House Speaker Nancy Pelosi came to Elmhurst on Monday morning with Congresswoman Grace Meng to talk about immigration after the Trump administration delayed a nationwide effort to deport undocumented immigrants scheduled for over the weekend.
Pelosi arrived in Queens to raise awareness around H.R. 6, a bill passed in the house several weeks ago called the Dream and Promise Act that would establish a pathway to citizenship for DREAMers, as well as Temporary Protected Status recipients.
In addition to the recent legislation, the conversation centered around what New York’s response would be to the Supreme Court decision on whether the Trump administration will be able to require a citizenship question on the 2020 census.
Pelosi and Meng were joined by immigration activists from across Queens and New York City, who filtered their discussion on these two national immigration issues through their experiences advocating for local immigration issues in New York.
The forum took place close to Jackson Heights, which is considered the heart of the Queens’ Nepali community, a nationality whose TPS status was expected to run out on June 24, until a class action lawsuit recently pushed the deadline back until next March.
“We wanted to be here primarily to celebrate but also to make sure that we are hearing directly from our leadership what we can do and what the best strategy is to push [the Dream and Promise Act] forward to pass it in the Senate,” said Meng.
The bill is expected to be a tough sell in the Republican-controlled Senate even though, as Pelosi pointed out, a number of Republicans support the Deferred Action for Childhood Arrivals program. Pelosi revealed that her strategy for the Senate involved working with evangelical communities who make up part of the Republican base in order to put pressure on Senate Republicans to pass the bill.
One of the panelists Steven Choi, executive director of the New York Immigration Coalition, said that he was dismayed with amendments that would block some DREAMers from getting legal status if they have gang ties that were added to the House version of the bill.
“Here in New York, we’ve seen how destructive those kinds of allegations can be where essentially everyone is going to get labeled a MS-13 member,” said Choi.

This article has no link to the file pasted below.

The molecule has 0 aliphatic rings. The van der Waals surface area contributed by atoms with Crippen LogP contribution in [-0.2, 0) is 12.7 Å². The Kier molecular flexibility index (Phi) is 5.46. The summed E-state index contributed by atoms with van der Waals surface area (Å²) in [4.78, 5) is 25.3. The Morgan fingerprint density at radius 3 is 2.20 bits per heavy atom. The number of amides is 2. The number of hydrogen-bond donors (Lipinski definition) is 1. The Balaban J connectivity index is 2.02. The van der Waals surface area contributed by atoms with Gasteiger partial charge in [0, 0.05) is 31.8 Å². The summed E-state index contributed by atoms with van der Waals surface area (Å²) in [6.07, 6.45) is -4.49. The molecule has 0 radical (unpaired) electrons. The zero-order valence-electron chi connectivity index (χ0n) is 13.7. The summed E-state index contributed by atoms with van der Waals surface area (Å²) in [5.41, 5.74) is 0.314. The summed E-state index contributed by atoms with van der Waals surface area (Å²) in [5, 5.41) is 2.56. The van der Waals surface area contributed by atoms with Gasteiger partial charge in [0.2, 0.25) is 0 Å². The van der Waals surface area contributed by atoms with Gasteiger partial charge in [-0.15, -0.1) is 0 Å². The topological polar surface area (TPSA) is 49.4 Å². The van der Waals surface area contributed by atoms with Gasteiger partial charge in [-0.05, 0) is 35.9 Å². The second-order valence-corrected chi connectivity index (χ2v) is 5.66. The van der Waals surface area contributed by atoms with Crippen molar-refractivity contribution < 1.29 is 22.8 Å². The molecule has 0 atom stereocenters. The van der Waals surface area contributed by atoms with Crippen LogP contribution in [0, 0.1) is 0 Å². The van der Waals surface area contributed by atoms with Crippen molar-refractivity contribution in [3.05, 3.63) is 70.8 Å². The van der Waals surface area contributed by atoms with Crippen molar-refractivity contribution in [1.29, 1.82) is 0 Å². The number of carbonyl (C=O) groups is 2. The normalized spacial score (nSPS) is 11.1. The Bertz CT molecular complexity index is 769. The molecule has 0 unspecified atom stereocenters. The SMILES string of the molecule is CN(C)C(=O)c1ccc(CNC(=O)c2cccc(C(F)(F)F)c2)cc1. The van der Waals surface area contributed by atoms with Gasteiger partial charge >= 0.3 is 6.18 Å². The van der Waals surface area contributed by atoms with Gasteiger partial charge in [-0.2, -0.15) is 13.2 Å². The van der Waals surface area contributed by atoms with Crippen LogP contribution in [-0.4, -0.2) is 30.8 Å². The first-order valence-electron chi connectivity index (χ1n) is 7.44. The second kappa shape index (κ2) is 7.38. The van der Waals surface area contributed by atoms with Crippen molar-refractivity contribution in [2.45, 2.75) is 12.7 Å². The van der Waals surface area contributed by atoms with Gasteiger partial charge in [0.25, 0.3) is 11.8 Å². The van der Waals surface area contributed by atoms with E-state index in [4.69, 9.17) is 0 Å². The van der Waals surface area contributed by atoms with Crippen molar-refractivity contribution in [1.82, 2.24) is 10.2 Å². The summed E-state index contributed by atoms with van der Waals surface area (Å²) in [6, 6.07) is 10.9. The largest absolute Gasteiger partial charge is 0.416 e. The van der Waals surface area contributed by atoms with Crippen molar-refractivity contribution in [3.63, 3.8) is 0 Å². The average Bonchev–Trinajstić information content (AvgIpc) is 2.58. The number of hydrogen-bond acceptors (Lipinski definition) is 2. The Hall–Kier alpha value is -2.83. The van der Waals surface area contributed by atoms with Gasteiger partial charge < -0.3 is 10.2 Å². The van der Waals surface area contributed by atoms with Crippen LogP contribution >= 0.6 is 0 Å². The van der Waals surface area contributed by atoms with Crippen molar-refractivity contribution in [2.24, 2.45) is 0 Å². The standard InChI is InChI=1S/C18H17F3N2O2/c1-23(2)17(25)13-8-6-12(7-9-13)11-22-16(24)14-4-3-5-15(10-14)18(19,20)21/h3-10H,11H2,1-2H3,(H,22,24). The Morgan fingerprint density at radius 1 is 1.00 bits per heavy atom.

Choi argued that advocates for the legislation need to make an economic and moral case, both to Democrats and Republicans as well if they want to rectify some of the amendments he found disappointing in the House bill.
On the impending Supreme Court decision on the 2020 Census, Pelosi said that she was not optimistic that the court would strike the question on citizenship.
“We have to be prepared for the worst,” Pelosi said.
She added that she found the situation particularly concerning for New York House Democrats because data indicates that the state could lose two congressional seats based on population shifts. As one possible solution, the House Speaker suggested that needed to put more funding into the census to ensure its accuracy.
She commended Meng’s role on the appropriations committee, suggesting that she has positioned herself to make an impact on this issue.
To this Pabitra Khati Benjamin, the executive director of Woodside-based Nepali organization Adhikaar, responded that not only does there need to be more funding but it needs to come soon in order to include grassroots organizations who can help immigrant groups like the Nepali community, who are undercounted on the census.
“Money usually goes to larger organizations, not necessarily to the grassroots organizations who have the competency and the community,” Khati Benjamin said. “If budget allocation come to late in the game, it doesn’t give us the effort and needs to get people counted.”